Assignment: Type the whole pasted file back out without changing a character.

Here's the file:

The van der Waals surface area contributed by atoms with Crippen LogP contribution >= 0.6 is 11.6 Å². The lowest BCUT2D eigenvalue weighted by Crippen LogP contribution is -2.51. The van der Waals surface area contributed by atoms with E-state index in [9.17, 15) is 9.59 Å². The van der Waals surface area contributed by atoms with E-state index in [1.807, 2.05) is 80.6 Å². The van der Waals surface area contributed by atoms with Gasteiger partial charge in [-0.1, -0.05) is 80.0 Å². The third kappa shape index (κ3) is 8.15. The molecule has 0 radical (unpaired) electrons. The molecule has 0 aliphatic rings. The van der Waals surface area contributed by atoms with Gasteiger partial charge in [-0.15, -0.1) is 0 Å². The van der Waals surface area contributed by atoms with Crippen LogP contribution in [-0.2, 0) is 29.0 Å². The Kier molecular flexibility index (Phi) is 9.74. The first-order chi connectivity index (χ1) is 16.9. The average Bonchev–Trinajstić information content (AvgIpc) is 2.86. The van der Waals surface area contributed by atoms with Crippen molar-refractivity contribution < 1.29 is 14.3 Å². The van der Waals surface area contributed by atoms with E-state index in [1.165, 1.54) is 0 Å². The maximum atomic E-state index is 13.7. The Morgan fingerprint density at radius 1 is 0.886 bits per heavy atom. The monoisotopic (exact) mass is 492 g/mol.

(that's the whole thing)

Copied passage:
The van der Waals surface area contributed by atoms with Crippen LogP contribution >= 0.6 is 11.6 Å². The lowest BCUT2D eigenvalue weighted by Crippen LogP contribution is -2.51. The van der Waals surface area contributed by atoms with E-state index in [9.17, 15) is 9.59 Å². The van der Waals surface area contributed by atoms with E-state index in [1.807, 2.05) is 80.6 Å². The van der Waals surface area contributed by atoms with Gasteiger partial charge in [-0.1, -0.05) is 80.0 Å². The third kappa shape index (κ3) is 8.15. The molecule has 0 radical (unpaired) electrons. The molecule has 0 aliphatic rings. The van der Waals surface area contributed by atoms with Gasteiger partial charge in [-0.15, -0.1) is 0 Å². The van der Waals surface area contributed by atoms with Crippen LogP contribution in [-0.2, 0) is 29.0 Å². The Kier molecular flexibility index (Phi) is 9.74. The first-order chi connectivity index (χ1) is 16.9. The average Bonchev–Trinajstić information content (AvgIpc) is 2.86. The van der Waals surface area contributed by atoms with Crippen molar-refractivity contribution < 1.29 is 14.3 Å². The van der Waals surface area contributed by atoms with E-state index in [1.165, 1.54) is 0 Å². The maximum atomic E-state index is 13.7. The Morgan fingerprint density at radius 1 is 0.886 bits per heavy atom. The monoisotopic (exact) mass is 492 g/mol.